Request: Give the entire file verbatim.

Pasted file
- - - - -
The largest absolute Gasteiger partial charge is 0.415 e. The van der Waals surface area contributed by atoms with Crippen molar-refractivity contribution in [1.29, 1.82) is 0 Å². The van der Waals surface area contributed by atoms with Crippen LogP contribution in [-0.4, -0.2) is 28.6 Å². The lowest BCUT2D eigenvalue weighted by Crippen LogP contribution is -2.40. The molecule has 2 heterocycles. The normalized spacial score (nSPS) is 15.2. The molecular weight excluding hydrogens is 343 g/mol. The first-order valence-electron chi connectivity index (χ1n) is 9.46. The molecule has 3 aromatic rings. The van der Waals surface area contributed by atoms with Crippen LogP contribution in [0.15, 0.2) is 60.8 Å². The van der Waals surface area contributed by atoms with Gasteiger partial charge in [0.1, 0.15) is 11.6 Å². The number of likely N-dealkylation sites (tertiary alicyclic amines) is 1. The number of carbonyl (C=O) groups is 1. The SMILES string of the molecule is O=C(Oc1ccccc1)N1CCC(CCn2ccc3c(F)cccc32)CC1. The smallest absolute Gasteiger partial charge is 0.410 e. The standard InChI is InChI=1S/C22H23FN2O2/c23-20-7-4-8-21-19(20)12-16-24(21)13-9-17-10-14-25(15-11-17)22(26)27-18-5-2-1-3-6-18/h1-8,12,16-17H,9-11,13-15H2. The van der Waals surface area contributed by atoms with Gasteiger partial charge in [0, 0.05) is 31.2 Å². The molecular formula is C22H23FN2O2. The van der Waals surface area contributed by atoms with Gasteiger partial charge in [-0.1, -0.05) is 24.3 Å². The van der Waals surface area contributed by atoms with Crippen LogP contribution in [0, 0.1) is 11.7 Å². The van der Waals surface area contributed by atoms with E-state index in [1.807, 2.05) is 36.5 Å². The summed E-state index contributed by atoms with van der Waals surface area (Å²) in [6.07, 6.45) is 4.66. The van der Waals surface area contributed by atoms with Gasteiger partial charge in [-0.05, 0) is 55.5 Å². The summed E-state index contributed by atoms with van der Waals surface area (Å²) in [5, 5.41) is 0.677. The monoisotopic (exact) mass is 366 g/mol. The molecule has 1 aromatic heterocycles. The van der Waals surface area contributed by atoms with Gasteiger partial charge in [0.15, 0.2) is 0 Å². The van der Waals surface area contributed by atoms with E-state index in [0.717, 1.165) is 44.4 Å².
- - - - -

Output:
The largest absolute Gasteiger partial charge is 0.415 e. The van der Waals surface area contributed by atoms with Crippen molar-refractivity contribution in [1.29, 1.82) is 0 Å². The van der Waals surface area contributed by atoms with Crippen LogP contribution in [-0.4, -0.2) is 28.6 Å². The lowest BCUT2D eigenvalue weighted by Crippen LogP contribution is -2.40. The molecule has 2 heterocycles. The normalized spacial score (nSPS) is 15.2. The molecular weight excluding hydrogens is 343 g/mol. The first-order valence-electron chi connectivity index (χ1n) is 9.46. The molecule has 3 aromatic rings. The van der Waals surface area contributed by atoms with Crippen LogP contribution in [0.15, 0.2) is 60.8 Å². The van der Waals surface area contributed by atoms with Gasteiger partial charge in [0.1, 0.15) is 11.6 Å². The number of likely N-dealkylation sites (tertiary alicyclic amines) is 1. The number of carbonyl (C=O) groups is 1. The SMILES string of the molecule is O=C(Oc1ccccc1)N1CCC(CCn2ccc3c(F)cccc32)CC1. The smallest absolute Gasteiger partial charge is 0.410 e. The standard InChI is InChI=1S/C22H23FN2O2/c23-20-7-4-8-21-19(20)12-16-24(21)13-9-17-10-14-25(15-11-17)22(26)27-18-5-2-1-3-6-18/h1-8,12,16-17H,9-11,13-15H2. The van der Waals surface area contributed by atoms with Gasteiger partial charge in [0, 0.05) is 31.2 Å². The molecular formula is C22H23FN2O2. The van der Waals surface area contributed by atoms with Gasteiger partial charge in [-0.1, -0.05) is 24.3 Å². The van der Waals surface area contributed by atoms with Crippen LogP contribution in [0, 0.1) is 11.7 Å². The van der Waals surface area contributed by atoms with E-state index in [1.807, 2.05) is 36.5 Å². The summed E-state index contributed by atoms with van der Waals surface area (Å²) in [6.07, 6.45) is 4.66. The van der Waals surface area contributed by atoms with Gasteiger partial charge in [-0.05, 0) is 55.5 Å². The summed E-state index contributed by atoms with van der Waals surface area (Å²) in [5, 5.41) is 0.677. The monoisotopic (exact) mass is 366 g/mol. The molecule has 1 aromatic heterocycles. The van der Waals surface area contributed by atoms with Gasteiger partial charge in [0.15, 0.2) is 0 Å². The van der Waals surface area contributed by atoms with E-state index in [0.717, 1.165) is 44.4 Å².